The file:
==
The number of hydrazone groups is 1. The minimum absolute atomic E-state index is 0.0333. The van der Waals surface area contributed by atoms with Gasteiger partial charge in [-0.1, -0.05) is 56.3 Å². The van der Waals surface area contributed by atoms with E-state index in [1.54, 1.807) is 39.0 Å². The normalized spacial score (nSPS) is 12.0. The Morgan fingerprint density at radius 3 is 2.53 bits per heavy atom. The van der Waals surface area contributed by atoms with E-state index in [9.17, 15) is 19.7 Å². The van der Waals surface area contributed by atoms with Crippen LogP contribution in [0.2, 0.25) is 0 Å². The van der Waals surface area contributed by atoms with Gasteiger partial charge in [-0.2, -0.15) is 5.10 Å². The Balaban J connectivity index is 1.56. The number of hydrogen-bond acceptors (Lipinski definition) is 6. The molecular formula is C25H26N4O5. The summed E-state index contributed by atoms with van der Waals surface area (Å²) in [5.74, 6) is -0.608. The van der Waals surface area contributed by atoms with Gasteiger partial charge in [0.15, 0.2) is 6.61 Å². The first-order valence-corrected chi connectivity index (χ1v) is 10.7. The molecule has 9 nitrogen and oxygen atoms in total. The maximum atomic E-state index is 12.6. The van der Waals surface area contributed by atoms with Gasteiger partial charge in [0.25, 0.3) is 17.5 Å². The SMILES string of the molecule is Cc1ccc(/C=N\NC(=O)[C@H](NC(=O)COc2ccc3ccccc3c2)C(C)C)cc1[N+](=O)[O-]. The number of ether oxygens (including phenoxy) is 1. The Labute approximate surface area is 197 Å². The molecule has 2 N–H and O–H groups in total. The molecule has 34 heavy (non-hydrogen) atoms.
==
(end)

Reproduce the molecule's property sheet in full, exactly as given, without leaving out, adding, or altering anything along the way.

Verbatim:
The number of hydrazone groups is 1. The minimum absolute atomic E-state index is 0.0333. The van der Waals surface area contributed by atoms with Gasteiger partial charge in [-0.1, -0.05) is 56.3 Å². The van der Waals surface area contributed by atoms with E-state index in [1.54, 1.807) is 39.0 Å². The normalized spacial score (nSPS) is 12.0. The Morgan fingerprint density at radius 3 is 2.53 bits per heavy atom. The van der Waals surface area contributed by atoms with E-state index in [9.17, 15) is 19.7 Å². The van der Waals surface area contributed by atoms with Crippen LogP contribution in [0.2, 0.25) is 0 Å². The van der Waals surface area contributed by atoms with Gasteiger partial charge in [-0.2, -0.15) is 5.10 Å². The Balaban J connectivity index is 1.56. The number of hydrogen-bond acceptors (Lipinski definition) is 6. The molecular formula is C25H26N4O5. The summed E-state index contributed by atoms with van der Waals surface area (Å²) in [5.74, 6) is -0.608. The van der Waals surface area contributed by atoms with Gasteiger partial charge in [0.15, 0.2) is 6.61 Å². The first-order valence-corrected chi connectivity index (χ1v) is 10.7. The molecule has 9 nitrogen and oxygen atoms in total. The maximum atomic E-state index is 12.6. The van der Waals surface area contributed by atoms with Gasteiger partial charge in [0.25, 0.3) is 17.5 Å². The SMILES string of the molecule is Cc1ccc(/C=N\NC(=O)[C@H](NC(=O)COc2ccc3ccccc3c2)C(C)C)cc1[N+](=O)[O-]. The number of ether oxygens (including phenoxy) is 1. The Labute approximate surface area is 197 Å². The molecule has 2 N–H and O–H groups in total. The molecule has 34 heavy (non-hydrogen) atoms.